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People v. McCalla

Supreme Court of New York, Fourth Department

March 21, 2014

THE PEOPLE OF THE STATE OF NEW YORK, RESPONDENT,
v.
KARL MCCALLA, ALSO KNOW AS FRANCIS NEWTON, DEFENDANT-APPELLANT.

Appeal from a new sentence of the Monroe County Court (Frank P. Geraci, Jr., J.), rendered December 9, 2009 imposed upon defendant's conviction of criminal possession of a controlled substance in the second degree and criminal possession of a controlled substance in the third degree. Defendant was resentenced pursuant to the 2005 Drug Law Reform Act upon his 1996 conviction.

TIMOTHY P. DONAHER, PUBLIC DEFENDER, ROCHESTER (KIMBERLY F. DUGUAY OF COUNSEL), FOR DEFENDANT-APPELLANT.

SANDRA DOORLEY, DISTRICT ATTORNEY, ROCHESTER (NICOLE M. FANTIGROSSI OF COUNSEL), FOR RESPONDENT.

PRESENT: SCUDDER, P.J., CENTRA, FAHEY, PERADOTTO, AND WHALEN, JJ.

It is hereby ORDERED that the sentence so appealed from is unanimously affirmed.

Memorandum: Defendant appeals from a new sentence imposed by County Court pursuant to the 2005 Drug Law Reform Act (L 2005, ch 643, § 1), upon his 1996 conviction of criminal possession of a controlled substance in the second degree (Penal Law § 220.18 [1]) and criminal possession of a controlled substance in the third degree (§ 220.16 [1]). He was sentenced as a second felony offender and contends that he did not knowingly and voluntarily waive his right to challenge the constitutionality of his predicate conviction before being adjudicated a second felony offender. Defendant's contention is not preserved for our review and, in any event, we conclude that it lacks merit.

After reading the second felony offender information into the record, the prosecutor asked defendant if he had any constitutional challenges to the conviction, and he answered, "No ma'am." Defendant confirmed that he had spoken with defense counsel about the prior conviction, and he admitted that he was the same person who had been previously convicted. Subsequently, the court again asked defendant if he had any constitutional challenges to the predicate conviction, to which defendant answered, "Not pending, your Honor."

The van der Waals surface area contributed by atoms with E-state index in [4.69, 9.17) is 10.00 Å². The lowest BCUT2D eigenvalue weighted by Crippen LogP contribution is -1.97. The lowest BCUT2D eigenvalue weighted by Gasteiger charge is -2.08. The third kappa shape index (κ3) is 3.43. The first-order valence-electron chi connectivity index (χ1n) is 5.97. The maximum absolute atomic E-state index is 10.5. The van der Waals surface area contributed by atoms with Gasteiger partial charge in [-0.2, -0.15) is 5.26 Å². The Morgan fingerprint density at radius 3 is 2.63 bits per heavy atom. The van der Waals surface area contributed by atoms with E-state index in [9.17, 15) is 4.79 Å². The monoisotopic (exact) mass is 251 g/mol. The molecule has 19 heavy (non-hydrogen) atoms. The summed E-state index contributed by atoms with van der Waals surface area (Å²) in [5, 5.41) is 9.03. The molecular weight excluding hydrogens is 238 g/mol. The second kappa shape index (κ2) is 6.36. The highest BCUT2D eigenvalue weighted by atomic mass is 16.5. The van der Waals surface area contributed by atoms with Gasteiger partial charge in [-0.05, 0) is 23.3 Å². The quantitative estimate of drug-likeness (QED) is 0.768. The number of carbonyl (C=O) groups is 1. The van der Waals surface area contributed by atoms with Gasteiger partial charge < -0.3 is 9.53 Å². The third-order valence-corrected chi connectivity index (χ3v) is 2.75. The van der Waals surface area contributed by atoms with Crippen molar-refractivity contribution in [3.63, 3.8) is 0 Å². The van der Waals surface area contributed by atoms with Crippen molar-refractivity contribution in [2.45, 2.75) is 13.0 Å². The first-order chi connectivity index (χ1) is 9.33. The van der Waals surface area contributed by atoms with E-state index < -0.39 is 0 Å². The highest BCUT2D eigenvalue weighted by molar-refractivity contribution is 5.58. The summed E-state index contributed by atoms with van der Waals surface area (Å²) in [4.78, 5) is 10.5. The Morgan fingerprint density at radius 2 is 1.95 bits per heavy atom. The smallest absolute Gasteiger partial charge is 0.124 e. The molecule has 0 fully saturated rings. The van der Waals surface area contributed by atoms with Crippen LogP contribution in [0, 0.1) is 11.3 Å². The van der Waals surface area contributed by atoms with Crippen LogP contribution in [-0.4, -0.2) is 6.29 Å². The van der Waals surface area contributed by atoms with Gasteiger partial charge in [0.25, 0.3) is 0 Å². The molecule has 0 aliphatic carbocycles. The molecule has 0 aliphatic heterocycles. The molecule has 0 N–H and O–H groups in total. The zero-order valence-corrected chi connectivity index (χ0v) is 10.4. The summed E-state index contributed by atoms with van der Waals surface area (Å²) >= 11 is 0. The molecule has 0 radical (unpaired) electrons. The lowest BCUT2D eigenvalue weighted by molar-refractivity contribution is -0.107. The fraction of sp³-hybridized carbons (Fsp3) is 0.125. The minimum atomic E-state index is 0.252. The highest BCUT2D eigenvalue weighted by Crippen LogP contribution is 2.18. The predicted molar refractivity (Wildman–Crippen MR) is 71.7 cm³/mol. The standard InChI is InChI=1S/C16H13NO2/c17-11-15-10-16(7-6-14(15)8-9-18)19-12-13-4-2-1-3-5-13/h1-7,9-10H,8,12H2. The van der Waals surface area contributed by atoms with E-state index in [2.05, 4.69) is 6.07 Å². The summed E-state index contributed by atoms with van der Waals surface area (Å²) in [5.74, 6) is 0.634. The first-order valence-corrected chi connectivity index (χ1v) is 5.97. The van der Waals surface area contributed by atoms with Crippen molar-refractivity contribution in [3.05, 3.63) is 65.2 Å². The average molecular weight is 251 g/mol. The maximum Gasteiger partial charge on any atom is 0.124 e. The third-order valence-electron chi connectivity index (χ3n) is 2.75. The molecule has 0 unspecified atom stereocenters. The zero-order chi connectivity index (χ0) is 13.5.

Defendant's contention, i.e., that the court should have conducted a further inquiry or held a hearing on any purported challenge to the constitutionality of the predicate conviction, " relate[s] to presentence procedures'..., and thus requires preservation" (People v Smith, 83 A.D.3d 470, 470, lv denied 17 N.Y.3d 801, quoting People v Samms, 95 N.Y.2d 52, 58). Defendant correctly concedes that he did not preserve his contention for our review (see People v Butler, 96 A.D.3d 1367, 1368, lv denied 20 N.Y.3d 931; People v Fidler, 28 A.D.3d 1220, 1221, lv denied 7 N.Y.3d 755; see generally People v Anderson, 48 A.D.3d 1065, 1066, lv denied 10 N.Y.3d 955).

In any event, defendant affirmatively waived any constitutional challenge to the predicate conviction when he informed the prosecutor that he did not have any challenges to the predicate conviction and admitted that conviction (see CPL 400.21 [7] [b]; People v Woolley, 289 A.D.2d 1084, 1084-1085, lv denied 98 N.Y.2d 682). Moreover, his subsequent statement to the court, i.e., that he had no "present basis for challenging" the predicate conviction, is sufficient to constitute a waiver of the right to challenge the predicate conviction (People v Carter, 76 A.D.3d 1139, 1140, lv denied 15 N.Y.3d 952). Regardless whether defendant stated that he had no challenges or no "pending" challenges to the predicate conviction, he "fail[ed] to challenge the underlying felony conviction at sentencing, " and was therefore properly sentenced as a second felony offender (People v Vandenburg, 254 A.D.2d 532, 535, lv denied 93 N.Y.2d 858; see People v Pane, 292 A.D.2d 850, 851, lv denied 98 N.Y.2d 653).


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